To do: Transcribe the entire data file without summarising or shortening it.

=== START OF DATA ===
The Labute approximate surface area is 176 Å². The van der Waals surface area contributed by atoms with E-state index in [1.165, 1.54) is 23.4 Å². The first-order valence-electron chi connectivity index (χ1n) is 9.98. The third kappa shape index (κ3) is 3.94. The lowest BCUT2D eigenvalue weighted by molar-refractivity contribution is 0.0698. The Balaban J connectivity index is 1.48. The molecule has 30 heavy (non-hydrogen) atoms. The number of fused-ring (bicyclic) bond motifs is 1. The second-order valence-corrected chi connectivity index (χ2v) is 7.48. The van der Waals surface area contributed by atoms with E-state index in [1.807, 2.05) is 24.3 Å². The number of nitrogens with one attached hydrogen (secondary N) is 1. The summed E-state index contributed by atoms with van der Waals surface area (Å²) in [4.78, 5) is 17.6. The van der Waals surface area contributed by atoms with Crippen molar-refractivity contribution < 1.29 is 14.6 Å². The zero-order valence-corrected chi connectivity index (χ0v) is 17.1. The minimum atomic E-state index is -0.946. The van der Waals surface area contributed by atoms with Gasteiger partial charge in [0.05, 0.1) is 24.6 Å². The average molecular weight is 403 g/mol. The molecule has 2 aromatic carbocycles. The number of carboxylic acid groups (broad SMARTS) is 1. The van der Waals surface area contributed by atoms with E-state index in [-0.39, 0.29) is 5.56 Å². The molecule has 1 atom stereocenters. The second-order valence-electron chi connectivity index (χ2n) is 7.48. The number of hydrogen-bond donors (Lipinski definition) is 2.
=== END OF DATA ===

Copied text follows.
The Labute approximate surface area is 176 Å². The van der Waals surface area contributed by atoms with E-state index in [1.165, 1.54) is 23.4 Å². The first-order valence-electron chi connectivity index (χ1n) is 9.98. The third kappa shape index (κ3) is 3.94. The lowest BCUT2D eigenvalue weighted by molar-refractivity contribution is 0.0698. The Balaban J connectivity index is 1.48. The molecule has 30 heavy (non-hydrogen) atoms. The number of fused-ring (bicyclic) bond motifs is 1. The second-order valence-corrected chi connectivity index (χ2v) is 7.48. The van der Waals surface area contributed by atoms with E-state index in [1.807, 2.05) is 24.3 Å². The number of nitrogens with one attached hydrogen (secondary N) is 1. The summed E-state index contributed by atoms with van der Waals surface area (Å²) in [4.78, 5) is 17.6. The van der Waals surface area contributed by atoms with Crippen molar-refractivity contribution < 1.29 is 14.6 Å². The zero-order valence-corrected chi connectivity index (χ0v) is 17.1. The minimum atomic E-state index is -0.946. The van der Waals surface area contributed by atoms with Gasteiger partial charge in [0.05, 0.1) is 24.6 Å². The average molecular weight is 403 g/mol. The molecule has 2 aromatic carbocycles. The number of carboxylic acid groups (broad SMARTS) is 1. The van der Waals surface area contributed by atoms with E-state index in [-0.39, 0.29) is 5.56 Å². The molecule has 1 atom stereocenters. The second-order valence-electron chi connectivity index (χ2n) is 7.48. The number of hydrogen-bond donors (Lipinski definition) is 2.